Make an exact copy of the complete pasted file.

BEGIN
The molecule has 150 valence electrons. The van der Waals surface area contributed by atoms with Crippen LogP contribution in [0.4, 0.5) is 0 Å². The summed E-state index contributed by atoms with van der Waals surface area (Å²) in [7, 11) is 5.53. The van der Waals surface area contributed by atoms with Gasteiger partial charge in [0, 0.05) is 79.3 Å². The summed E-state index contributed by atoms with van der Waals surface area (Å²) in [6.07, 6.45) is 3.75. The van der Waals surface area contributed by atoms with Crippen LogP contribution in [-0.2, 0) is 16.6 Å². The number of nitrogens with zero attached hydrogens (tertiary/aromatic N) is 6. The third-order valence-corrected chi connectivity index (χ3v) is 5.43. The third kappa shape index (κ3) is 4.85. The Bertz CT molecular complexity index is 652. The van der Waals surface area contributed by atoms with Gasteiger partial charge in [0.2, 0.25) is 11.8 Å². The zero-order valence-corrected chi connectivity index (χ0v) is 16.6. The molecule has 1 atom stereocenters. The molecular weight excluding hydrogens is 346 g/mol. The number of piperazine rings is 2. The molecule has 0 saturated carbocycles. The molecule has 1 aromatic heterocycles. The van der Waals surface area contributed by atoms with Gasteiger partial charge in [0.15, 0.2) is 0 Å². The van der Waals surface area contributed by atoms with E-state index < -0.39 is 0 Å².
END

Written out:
The molecule has 150 valence electrons. The van der Waals surface area contributed by atoms with Crippen LogP contribution in [0.4, 0.5) is 0 Å². The summed E-state index contributed by atoms with van der Waals surface area (Å²) in [7, 11) is 5.53. The van der Waals surface area contributed by atoms with Gasteiger partial charge in [0, 0.05) is 79.3 Å². The summed E-state index contributed by atoms with van der Waals surface area (Å²) in [6.07, 6.45) is 3.75. The van der Waals surface area contributed by atoms with Crippen LogP contribution in [-0.2, 0) is 16.6 Å². The number of nitrogens with zero attached hydrogens (tertiary/aromatic N) is 6. The third-order valence-corrected chi connectivity index (χ3v) is 5.43. The third kappa shape index (κ3) is 4.85. The Bertz CT molecular complexity index is 652. The van der Waals surface area contributed by atoms with Gasteiger partial charge in [0.2, 0.25) is 11.8 Å². The zero-order valence-corrected chi connectivity index (χ0v) is 16.6. The molecule has 1 atom stereocenters. The molecular weight excluding hydrogens is 346 g/mol. The number of piperazine rings is 2. The molecule has 0 saturated carbocycles. The molecule has 1 aromatic heterocycles. The van der Waals surface area contributed by atoms with Gasteiger partial charge in [0.15, 0.2) is 0 Å². The van der Waals surface area contributed by atoms with E-state index < -0.39 is 0 Å².